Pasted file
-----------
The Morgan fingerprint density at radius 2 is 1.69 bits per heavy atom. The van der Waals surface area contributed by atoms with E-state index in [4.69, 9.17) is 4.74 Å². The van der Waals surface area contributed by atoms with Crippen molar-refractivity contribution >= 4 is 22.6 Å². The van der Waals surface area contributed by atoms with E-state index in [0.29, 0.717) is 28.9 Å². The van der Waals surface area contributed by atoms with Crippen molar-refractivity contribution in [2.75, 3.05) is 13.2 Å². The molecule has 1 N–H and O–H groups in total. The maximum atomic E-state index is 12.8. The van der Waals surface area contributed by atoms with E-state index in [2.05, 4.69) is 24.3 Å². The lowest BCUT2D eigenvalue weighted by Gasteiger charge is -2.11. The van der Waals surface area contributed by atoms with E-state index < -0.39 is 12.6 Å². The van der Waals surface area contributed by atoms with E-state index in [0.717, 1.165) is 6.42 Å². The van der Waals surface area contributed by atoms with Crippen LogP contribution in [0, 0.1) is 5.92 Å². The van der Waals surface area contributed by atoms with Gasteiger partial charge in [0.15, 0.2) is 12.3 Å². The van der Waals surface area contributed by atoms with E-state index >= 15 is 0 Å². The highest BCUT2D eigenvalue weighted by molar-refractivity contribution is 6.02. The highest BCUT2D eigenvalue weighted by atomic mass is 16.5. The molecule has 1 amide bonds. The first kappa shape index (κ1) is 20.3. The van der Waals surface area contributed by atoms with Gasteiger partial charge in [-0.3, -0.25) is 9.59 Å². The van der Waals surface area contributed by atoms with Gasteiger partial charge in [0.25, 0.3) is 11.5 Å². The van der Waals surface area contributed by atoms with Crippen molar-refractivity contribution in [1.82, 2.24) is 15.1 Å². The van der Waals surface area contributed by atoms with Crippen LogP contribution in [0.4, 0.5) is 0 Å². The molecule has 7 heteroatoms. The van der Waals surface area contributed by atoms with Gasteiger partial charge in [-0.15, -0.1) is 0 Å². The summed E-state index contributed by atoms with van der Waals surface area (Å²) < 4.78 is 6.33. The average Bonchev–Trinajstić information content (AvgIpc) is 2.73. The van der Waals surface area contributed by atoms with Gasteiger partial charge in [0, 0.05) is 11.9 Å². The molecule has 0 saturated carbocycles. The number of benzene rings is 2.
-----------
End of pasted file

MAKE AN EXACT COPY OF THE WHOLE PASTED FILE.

The Morgan fingerprint density at radius 2 is 1.69 bits per heavy atom. The van der Waals surface area contributed by atoms with E-state index in [4.69, 9.17) is 4.74 Å². The van der Waals surface area contributed by atoms with Crippen molar-refractivity contribution >= 4 is 22.6 Å². The van der Waals surface area contributed by atoms with E-state index in [0.29, 0.717) is 28.9 Å². The van der Waals surface area contributed by atoms with Crippen molar-refractivity contribution in [2.75, 3.05) is 13.2 Å². The molecule has 1 N–H and O–H groups in total. The maximum atomic E-state index is 12.8. The van der Waals surface area contributed by atoms with E-state index in [2.05, 4.69) is 24.3 Å². The lowest BCUT2D eigenvalue weighted by Gasteiger charge is -2.11. The van der Waals surface area contributed by atoms with E-state index < -0.39 is 12.6 Å². The van der Waals surface area contributed by atoms with E-state index in [0.717, 1.165) is 6.42 Å². The van der Waals surface area contributed by atoms with Crippen LogP contribution in [0, 0.1) is 5.92 Å². The van der Waals surface area contributed by atoms with Gasteiger partial charge in [0.15, 0.2) is 12.3 Å². The van der Waals surface area contributed by atoms with E-state index >= 15 is 0 Å². The highest BCUT2D eigenvalue weighted by molar-refractivity contribution is 6.02. The highest BCUT2D eigenvalue weighted by atomic mass is 16.5. The molecule has 1 amide bonds. The first kappa shape index (κ1) is 20.3. The van der Waals surface area contributed by atoms with Gasteiger partial charge in [-0.3, -0.25) is 9.59 Å². The van der Waals surface area contributed by atoms with Gasteiger partial charge in [0.25, 0.3) is 11.5 Å². The van der Waals surface area contributed by atoms with Crippen molar-refractivity contribution in [1.82, 2.24) is 15.1 Å². The van der Waals surface area contributed by atoms with Crippen LogP contribution in [0.4, 0.5) is 0 Å². The molecule has 7 heteroatoms. The van der Waals surface area contributed by atoms with Gasteiger partial charge in [-0.15, -0.1) is 0 Å². The summed E-state index contributed by atoms with van der Waals surface area (Å²) < 4.78 is 6.33. The average Bonchev–Trinajstić information content (AvgIpc) is 2.73. The van der Waals surface area contributed by atoms with Gasteiger partial charge in [0, 0.05) is 11.9 Å². The molecule has 0 saturated carbocycles. The number of benzene rings is 2.